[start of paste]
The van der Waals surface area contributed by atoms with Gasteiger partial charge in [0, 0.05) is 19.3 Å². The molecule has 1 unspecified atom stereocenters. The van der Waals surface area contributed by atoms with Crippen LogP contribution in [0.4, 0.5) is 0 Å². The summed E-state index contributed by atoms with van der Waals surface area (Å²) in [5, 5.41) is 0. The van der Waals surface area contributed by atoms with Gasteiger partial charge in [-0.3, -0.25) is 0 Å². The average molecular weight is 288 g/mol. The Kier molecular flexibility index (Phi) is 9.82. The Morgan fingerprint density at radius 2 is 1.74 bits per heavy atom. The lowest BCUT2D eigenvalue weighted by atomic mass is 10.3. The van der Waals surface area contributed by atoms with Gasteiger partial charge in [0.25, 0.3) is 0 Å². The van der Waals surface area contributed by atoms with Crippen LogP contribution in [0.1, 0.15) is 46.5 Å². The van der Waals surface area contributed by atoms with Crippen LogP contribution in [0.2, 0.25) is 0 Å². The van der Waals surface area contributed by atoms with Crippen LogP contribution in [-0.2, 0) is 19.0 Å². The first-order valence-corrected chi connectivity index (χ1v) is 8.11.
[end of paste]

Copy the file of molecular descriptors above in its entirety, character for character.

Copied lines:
The van der Waals surface area contributed by atoms with Gasteiger partial charge in [0, 0.05) is 19.3 Å². The molecule has 1 unspecified atom stereocenters. The van der Waals surface area contributed by atoms with Crippen LogP contribution in [0.4, 0.5) is 0 Å². The summed E-state index contributed by atoms with van der Waals surface area (Å²) in [5, 5.41) is 0. The van der Waals surface area contributed by atoms with Gasteiger partial charge in [-0.3, -0.25) is 0 Å². The average molecular weight is 288 g/mol. The Kier molecular flexibility index (Phi) is 9.82. The Morgan fingerprint density at radius 2 is 1.74 bits per heavy atom. The lowest BCUT2D eigenvalue weighted by atomic mass is 10.3. The van der Waals surface area contributed by atoms with Gasteiger partial charge in [0.25, 0.3) is 0 Å². The van der Waals surface area contributed by atoms with Crippen LogP contribution in [0.1, 0.15) is 46.5 Å². The van der Waals surface area contributed by atoms with Crippen LogP contribution in [0.2, 0.25) is 0 Å². The van der Waals surface area contributed by atoms with Crippen LogP contribution in [-0.2, 0) is 19.0 Å². The first-order valence-corrected chi connectivity index (χ1v) is 8.11.